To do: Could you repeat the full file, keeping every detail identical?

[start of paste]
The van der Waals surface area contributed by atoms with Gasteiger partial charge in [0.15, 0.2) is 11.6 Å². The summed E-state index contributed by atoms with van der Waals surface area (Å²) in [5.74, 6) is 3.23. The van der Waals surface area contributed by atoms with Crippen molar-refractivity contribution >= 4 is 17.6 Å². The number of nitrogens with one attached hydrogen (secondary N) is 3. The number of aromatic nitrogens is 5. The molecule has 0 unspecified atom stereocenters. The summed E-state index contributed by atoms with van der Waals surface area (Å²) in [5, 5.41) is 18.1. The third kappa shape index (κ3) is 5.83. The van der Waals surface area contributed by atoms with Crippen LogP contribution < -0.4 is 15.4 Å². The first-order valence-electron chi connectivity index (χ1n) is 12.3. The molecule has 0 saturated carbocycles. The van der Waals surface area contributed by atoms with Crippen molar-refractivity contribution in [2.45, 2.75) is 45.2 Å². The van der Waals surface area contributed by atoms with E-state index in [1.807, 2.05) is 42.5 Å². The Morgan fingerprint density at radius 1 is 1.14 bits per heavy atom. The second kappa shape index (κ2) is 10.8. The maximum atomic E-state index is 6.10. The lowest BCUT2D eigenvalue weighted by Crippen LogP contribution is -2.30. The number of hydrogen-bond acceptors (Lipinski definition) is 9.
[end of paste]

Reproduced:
The van der Waals surface area contributed by atoms with Gasteiger partial charge in [0.15, 0.2) is 11.6 Å². The summed E-state index contributed by atoms with van der Waals surface area (Å²) in [5.74, 6) is 3.23. The van der Waals surface area contributed by atoms with Crippen molar-refractivity contribution >= 4 is 17.6 Å². The number of nitrogens with one attached hydrogen (secondary N) is 3. The number of aromatic nitrogens is 5. The molecule has 0 unspecified atom stereocenters. The summed E-state index contributed by atoms with van der Waals surface area (Å²) in [5, 5.41) is 18.1. The third kappa shape index (κ3) is 5.83. The van der Waals surface area contributed by atoms with Crippen LogP contribution < -0.4 is 15.4 Å². The first-order valence-electron chi connectivity index (χ1n) is 12.3. The molecule has 0 saturated carbocycles. The van der Waals surface area contributed by atoms with Crippen molar-refractivity contribution in [2.45, 2.75) is 45.2 Å². The van der Waals surface area contributed by atoms with E-state index in [1.807, 2.05) is 42.5 Å². The Morgan fingerprint density at radius 1 is 1.14 bits per heavy atom. The second kappa shape index (κ2) is 10.8. The maximum atomic E-state index is 6.10. The lowest BCUT2D eigenvalue weighted by Crippen LogP contribution is -2.30. The number of hydrogen-bond acceptors (Lipinski definition) is 9.